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Ten Little Known Facts about “all’s Well'“

By Liz Armstrong

All’s Well That Ends Well will open the 2022 season of the Utah Shakespeare Festival on June 23 (with a preview performance on June 20) in the Engelstad Shakespeare Theatre. Directed by Festival veteran Melinda Pfundstein, interesting tidbits about the play abound. Here are ten of our favorites:

  1. All’s Well That Ends Well was probably written sometime between 1598 and 1605, and many experts date the work to 1603. It is believed that the script was first printed in 1623 (seven years after Shakespeare’s death) in the First Folio.

  2. As the director, Pfundstein is fast forwarding the play to the 1940s, setting it against the backdrop of the start of World War II in France and Italy.

  3. The Festival has produced All’s Well That Ends Well three times before: in 1979, 1998, and 2005.

  4. Shakespeare scholars consider All’s Well That Ends Well one of Shakespeare’s “problem plays.” (Others are Measure for Measure and Troilus and Cressida and, according to some scholars, The Winter’s Tale, Timon of Athens, and The Merchant of Venice.) These plays deal with too many complex moral issues to be comfortably labeled “comedy,” but also lack the essential ingredients of “tragedy.”

  5. Although many believe the phrase “all’s well that ends well” was coined by Shakespeare in this play, a proverb in a Middle English dialogue suggests that this phrase may have been used as early as 1425.

  6. Some theories suggest that this play was written at two different times in Shakespeare’s life, as Helena’s letter addressing the countess in act 3 seems to include some of his earlier, “less sophisticated” writing.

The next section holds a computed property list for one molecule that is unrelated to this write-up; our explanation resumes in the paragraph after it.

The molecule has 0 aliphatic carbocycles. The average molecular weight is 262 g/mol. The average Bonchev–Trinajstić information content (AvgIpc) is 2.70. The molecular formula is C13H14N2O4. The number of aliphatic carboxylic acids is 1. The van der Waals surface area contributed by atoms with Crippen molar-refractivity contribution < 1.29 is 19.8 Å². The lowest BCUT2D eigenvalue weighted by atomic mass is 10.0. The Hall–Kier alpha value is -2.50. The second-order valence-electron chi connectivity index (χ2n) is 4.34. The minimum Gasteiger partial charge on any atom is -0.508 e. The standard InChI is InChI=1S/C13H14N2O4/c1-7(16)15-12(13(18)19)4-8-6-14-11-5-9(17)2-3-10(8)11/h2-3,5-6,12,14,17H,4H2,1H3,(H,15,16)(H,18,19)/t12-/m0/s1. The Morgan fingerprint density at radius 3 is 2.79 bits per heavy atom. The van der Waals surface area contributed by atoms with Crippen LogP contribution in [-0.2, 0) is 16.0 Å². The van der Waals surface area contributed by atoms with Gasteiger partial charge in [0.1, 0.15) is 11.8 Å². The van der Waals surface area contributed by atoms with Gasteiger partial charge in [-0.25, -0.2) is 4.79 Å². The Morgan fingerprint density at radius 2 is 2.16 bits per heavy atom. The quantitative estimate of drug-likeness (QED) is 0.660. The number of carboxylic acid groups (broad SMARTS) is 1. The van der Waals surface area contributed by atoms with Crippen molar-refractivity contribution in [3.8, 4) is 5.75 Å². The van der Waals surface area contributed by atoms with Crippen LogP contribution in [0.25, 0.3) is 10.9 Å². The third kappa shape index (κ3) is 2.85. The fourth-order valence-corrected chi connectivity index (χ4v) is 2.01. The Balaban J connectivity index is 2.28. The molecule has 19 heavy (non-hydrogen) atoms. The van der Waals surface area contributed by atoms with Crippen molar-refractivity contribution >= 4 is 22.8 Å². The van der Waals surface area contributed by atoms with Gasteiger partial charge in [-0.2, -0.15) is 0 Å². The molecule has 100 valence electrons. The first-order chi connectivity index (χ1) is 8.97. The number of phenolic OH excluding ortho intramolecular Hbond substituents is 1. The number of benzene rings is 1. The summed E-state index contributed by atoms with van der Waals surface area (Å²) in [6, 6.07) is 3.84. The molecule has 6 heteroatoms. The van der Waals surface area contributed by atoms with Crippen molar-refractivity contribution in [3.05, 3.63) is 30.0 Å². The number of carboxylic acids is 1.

7. Shakespeare’s primary inspiration for the plot of All’s Well That Ends Well was William Painter’s collection of stories The Palace of Pleasures (1575), which itself was an English translation of “Giletta of Narbonne,” a story in Giovanni Boccaccio’s collection of folk tales called The Decameron (1353).

  8.  The “bed-trick” (where one sexual partner is substituted for another) is a plot device in act 4 which Shakespeare also used in Measure for Measure and which has been used in traditional literature and folklore for centuries.

  9. You may have heard the quote “Love all, trust a few, do wrong to none.” That’s from All’s Well That Ends Well!

  10. Some words in All’s Well That Ends Well have different meanings than they do today. For example, “simpleness” is used where we would now say “innocence,” and “taxed” is used where we would now use something like “reprimanded.”

Bonus: Critics theorize that Bertram rejects Helena because of her social status, resulting in his blindness to see her good qualities. This theme is picked up later by other English writers such as Jane Austen and Charles Dickens.  

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